No this wasn't about gas prices this was about seeing if I could do it and getting into shape. I'm happy to report that riding everyday, I've lost about 5lbs and about an inch around the middle. My homebuilt velomobile held up pretty well and I have enjoyed showing it off.
This blog has been my first serious try at blogging. In the last two weeks since I figured out how to put a site meter on it there have been 540 visits. My blog has been featured in a local political blog and a blog by a recumbent bike rider somewhere where I think the speak Portuguese. I followed a link back to his site and it wasn't Spanish.
Thursday, June 14, 2007
Eventually I checked my watch and had to make a rather hasty departure to allow my self enough time to stop at the office before heading to my next meeting at the State Department of Education in Middletown. As I rode through Berlin I stopped in front of the local hardware store to take of my jacket and stick it in the tailbox. As I was putting the lid back on a guy came over to check out the trike. Turns out he was at the hardware store to pick up some parts for his latest project putting an electrical assist on a bike. Apparently we live about a mile apart. I hope to connect with him in the future. The next stop on the way was at Berlin Bike shop for a planet bike high intensity LED flasher. Bruce, Mark and some of the other mechanics came out to admire the trike.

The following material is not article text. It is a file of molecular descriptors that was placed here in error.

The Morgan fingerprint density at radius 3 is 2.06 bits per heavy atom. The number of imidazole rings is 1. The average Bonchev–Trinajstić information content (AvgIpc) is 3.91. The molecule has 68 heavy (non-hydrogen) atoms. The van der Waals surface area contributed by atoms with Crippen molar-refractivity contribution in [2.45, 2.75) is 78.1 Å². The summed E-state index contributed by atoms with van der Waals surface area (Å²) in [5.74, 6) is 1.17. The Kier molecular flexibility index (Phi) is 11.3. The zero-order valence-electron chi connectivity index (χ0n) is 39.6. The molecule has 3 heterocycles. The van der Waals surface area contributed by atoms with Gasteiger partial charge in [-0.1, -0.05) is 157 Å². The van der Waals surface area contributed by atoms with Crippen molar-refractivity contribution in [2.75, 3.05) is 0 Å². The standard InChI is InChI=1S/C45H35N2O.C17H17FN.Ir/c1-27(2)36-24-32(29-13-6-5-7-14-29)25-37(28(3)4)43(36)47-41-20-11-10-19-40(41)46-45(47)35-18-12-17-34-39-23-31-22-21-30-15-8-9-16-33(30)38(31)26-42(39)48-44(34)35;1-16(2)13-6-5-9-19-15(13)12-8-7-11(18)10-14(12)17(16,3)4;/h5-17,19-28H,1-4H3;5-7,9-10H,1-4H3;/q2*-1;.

After cranking up a long hill in the granny gear there was the thrill of a long steep decent. I hit 38 miles per hour and the trike handled well. Last Saturday's front end alignment certainly helped. As I came into Cromwell I realized that my options of places to pick up something for lunch were rather limited so I ducked in for a salad at (forgive me) McDonald's. To my surprise, sitting a table was Bill Graustein. Bill was the first person I met in CT who regularly commutes to work on a recumbent bike. He's also the chair of the board of trustees of a foundation that funds much of the early childhood work going on in CT. After a little quick showing off of the velomobile it was on to my meeting.
On the way home I stopped in to say hello and show off the velomobile at Suburban Cycle in Berlin. As of the end of the day I was up to 295.4 miles for the month. Even if I have to invent a couple of errands, I get in at least another 5 miles tomorrow to break 300 miles during the challenge.